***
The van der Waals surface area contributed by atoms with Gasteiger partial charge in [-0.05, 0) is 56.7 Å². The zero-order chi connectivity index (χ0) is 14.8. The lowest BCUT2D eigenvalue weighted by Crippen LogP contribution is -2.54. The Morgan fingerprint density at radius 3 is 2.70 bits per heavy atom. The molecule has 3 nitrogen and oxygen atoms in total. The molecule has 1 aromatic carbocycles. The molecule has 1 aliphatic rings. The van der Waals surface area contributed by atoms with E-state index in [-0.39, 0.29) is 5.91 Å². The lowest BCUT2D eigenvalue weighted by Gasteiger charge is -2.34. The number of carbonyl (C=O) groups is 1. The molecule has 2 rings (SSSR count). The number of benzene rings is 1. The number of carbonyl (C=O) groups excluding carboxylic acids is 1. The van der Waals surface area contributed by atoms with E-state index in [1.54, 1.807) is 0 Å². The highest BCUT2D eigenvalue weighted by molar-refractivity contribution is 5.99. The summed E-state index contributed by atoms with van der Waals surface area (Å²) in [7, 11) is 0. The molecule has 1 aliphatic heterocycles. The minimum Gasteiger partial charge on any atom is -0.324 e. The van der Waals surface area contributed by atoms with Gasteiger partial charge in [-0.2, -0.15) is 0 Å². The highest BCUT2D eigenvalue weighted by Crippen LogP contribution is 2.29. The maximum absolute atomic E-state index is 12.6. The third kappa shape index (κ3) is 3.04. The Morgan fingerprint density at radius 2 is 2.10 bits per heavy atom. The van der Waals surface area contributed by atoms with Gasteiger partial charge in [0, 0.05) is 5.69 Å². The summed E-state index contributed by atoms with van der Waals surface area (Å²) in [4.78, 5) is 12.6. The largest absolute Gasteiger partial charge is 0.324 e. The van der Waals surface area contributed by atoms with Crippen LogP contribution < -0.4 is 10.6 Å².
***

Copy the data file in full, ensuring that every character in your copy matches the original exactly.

The van der Waals surface area contributed by atoms with Gasteiger partial charge in [-0.05, 0) is 56.7 Å². The zero-order chi connectivity index (χ0) is 14.8. The lowest BCUT2D eigenvalue weighted by Crippen LogP contribution is -2.54. The Morgan fingerprint density at radius 3 is 2.70 bits per heavy atom. The molecule has 3 nitrogen and oxygen atoms in total. The molecule has 1 aromatic carbocycles. The molecule has 1 aliphatic rings. The van der Waals surface area contributed by atoms with E-state index in [-0.39, 0.29) is 5.91 Å². The lowest BCUT2D eigenvalue weighted by Gasteiger charge is -2.34. The number of carbonyl (C=O) groups is 1. The molecule has 2 rings (SSSR count). The number of benzene rings is 1. The number of carbonyl (C=O) groups excluding carboxylic acids is 1. The van der Waals surface area contributed by atoms with E-state index in [1.54, 1.807) is 0 Å². The highest BCUT2D eigenvalue weighted by molar-refractivity contribution is 5.99. The summed E-state index contributed by atoms with van der Waals surface area (Å²) in [7, 11) is 0. The molecule has 1 aliphatic heterocycles. The minimum Gasteiger partial charge on any atom is -0.324 e. The van der Waals surface area contributed by atoms with Gasteiger partial charge in [-0.2, -0.15) is 0 Å². The highest BCUT2D eigenvalue weighted by Crippen LogP contribution is 2.29. The maximum absolute atomic E-state index is 12.6. The third kappa shape index (κ3) is 3.04. The Morgan fingerprint density at radius 2 is 2.10 bits per heavy atom. The van der Waals surface area contributed by atoms with Gasteiger partial charge in [0, 0.05) is 5.69 Å². The summed E-state index contributed by atoms with van der Waals surface area (Å²) in [4.78, 5) is 12.6. The largest absolute Gasteiger partial charge is 0.324 e. The van der Waals surface area contributed by atoms with Crippen LogP contribution < -0.4 is 10.6 Å².